What you need to know:
- Coral reefs are a ridge of rock in the sea formed by the growth and deposit of coral and mainly act as a breeding ground for fish.
- Mr Kimakwa says global warming led to a serious bleaching of the reefs in 2008 and 2016. Some of the worst bleaching events were experienced in 1998 in which between 50 per cent and 90 per cent of coral cover was lost.
- Director General of Fisheries Suzan Imende says the government has had to intervene at the coast in order to preserve the coral reefs that are in danger of being completely wiped out.
Fisheries is undoubtedly the lifeline of the coast’s economy and a source of livelihood for thousands. It is also an important pillar of the national economy as it earns the national coffers billions a year.
However, the sector now faces several threats including over-fishing, climate change and rising human population. These factors have played a role in diminishing the coral reef ecosystem on which the sector depends.
“The increase in sea water temperatures as a result of climate change leads to coral bleaching and death of some of them,” says Edward Kimakwa scientist with World Wide Foundation (WWF).
Coral reefs are a ridge of rock in the sea formed by the growth and deposit of coral and mainly act as a breeding ground for fish.
Mr Kimakwa says global warming led to a serious bleaching of the reefs in 2008 and 2016. Some of the worst bleaching events were experienced in 1998 in which between 50 per cent and 90 per cent of coral cover was lost.
Director General of Fisheries Suzan Imende says the government has had to intervene at the coast in order to preserve the coral reefs that are in danger of being completely wiped out.
“We have had to stop fishing in some areas and train fishermen how to grow the live coral reefs in order to restore them,” said Ms Imende.
The areas that have been restricted to fishing are sections of the ocean with rich cover of coral reefs. The aim, says the scientist, is to stop human interference with the reefs.
Historically, management of coral reefs in Kenya has been the domain of the central government, with a network of four marine parks and six marine reserves — partially protected, allowing traditional fishing — under the management of Kenya Wildlife Service (KWS).
In areas not managed by KWS, fishing has grown relatively unregulated and unmanaged. Some specific prohibitions exist, such as against spearguns and beach seines. Buffer zones have also been created to keep trawlers at a certain distance from the shore.
Fishermen who use larger nets that go deeper into the water tend to interfere with coral reefs as the fishing gears pull them down when they move.
The Western Indian Ocean Reef Status Report shows the impact of human activities in Kenya and other countries such as Comoros, France, Kenya, Madagascar, Mauritius, Mozambique, Seychelles, South Africa and Tanzania.
“Western Indian Ocean coral reefs experienced widespread coral bleaching during the first global coral bleaching event in 1998, in which 30-50 per cent of corals were estimated to have died,” says the report.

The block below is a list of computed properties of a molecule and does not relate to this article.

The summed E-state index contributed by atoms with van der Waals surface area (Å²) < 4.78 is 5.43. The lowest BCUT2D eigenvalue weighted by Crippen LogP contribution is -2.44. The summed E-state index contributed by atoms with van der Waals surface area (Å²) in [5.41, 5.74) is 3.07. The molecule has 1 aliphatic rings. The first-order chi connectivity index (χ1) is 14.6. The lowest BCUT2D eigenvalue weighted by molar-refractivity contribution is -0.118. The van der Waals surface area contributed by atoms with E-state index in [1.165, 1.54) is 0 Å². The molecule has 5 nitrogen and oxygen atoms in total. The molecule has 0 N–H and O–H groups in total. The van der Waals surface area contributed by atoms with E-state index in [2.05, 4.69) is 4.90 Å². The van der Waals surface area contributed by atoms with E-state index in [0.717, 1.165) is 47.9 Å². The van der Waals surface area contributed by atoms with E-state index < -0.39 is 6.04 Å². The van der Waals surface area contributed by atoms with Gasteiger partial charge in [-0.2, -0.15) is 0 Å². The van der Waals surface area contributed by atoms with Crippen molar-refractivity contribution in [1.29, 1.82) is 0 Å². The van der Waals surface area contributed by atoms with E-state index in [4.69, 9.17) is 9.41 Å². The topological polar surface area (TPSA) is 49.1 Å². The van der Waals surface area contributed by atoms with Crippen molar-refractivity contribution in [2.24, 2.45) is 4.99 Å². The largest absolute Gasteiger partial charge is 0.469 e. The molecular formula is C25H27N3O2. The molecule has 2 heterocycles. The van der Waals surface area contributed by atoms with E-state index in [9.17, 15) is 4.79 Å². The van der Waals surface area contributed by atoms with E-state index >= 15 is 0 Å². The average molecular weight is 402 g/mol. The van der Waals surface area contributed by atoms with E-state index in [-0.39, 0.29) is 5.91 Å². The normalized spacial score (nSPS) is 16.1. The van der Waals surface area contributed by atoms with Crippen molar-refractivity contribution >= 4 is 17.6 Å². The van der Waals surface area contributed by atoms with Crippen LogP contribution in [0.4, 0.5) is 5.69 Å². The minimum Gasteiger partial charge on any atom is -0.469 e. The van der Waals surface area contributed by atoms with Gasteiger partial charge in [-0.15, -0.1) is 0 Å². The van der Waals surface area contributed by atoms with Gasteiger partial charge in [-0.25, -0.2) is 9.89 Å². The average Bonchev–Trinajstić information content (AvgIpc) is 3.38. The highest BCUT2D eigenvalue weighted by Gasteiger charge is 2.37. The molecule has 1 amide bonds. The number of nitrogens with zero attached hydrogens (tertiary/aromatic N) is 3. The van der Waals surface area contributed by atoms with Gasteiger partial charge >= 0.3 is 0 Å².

“In the face of increasing direct human impacts and predicted climate-change bleaching events, there is an urgent need to anticipate and prevent undesirable regime shifts and, conversely, to reverse shifts in already degraded reef systems.”
It adds: “Such challenges require a better understanding of the primary human and natural drivers that undermine reef ecological status and fishery resources in order to plan for effective conservation and management of coral reefs,” it adds.
The number of fishers has increased over the years due to other drivers, over-exploitation of targeted resources has occurred leading to declines in individual catches, such as of serranids (groupers), lutjanids as well as other scavengers, and rabbitfish.
This is compounded by migration from inland to coastal areas, attracted by employment in maritime trade, fisheries, agriculture, mining and tourism.
Despite this gloomy outlook, scientists say all is not lost. A number of initiatives to revive the ecosystem are ongoing.
Experts say some of the challenges can be dealt with locally but others such as climate change should need be addressed globally. They warn that greenhouse gas emissions should be reduced sharply to meet the Paris Agreement levels of limiting global warming to below 1.5 degrees Celsius in order to save the reefs.
Community-based reef restoration programmes, which comprise coral transplanting and use of artificial reefs, as done in South Coast (Wasini), has proved to be effective.
“The restoration programme that involves transplanting of coral reefs in some parts of coastal Kenya have given us hope that we can restore this ecosystem through such activities,” says Mr Kimakwa.
The restoration projects have improved fish density by two folds within one year of project implementation.
Experts say community-based protection of coral reefs in partnership with government fisheries should be enhanced, pointing out the need for enabling legislation to ensure their long-term sustainability.
This story was supported by the African Academy of Science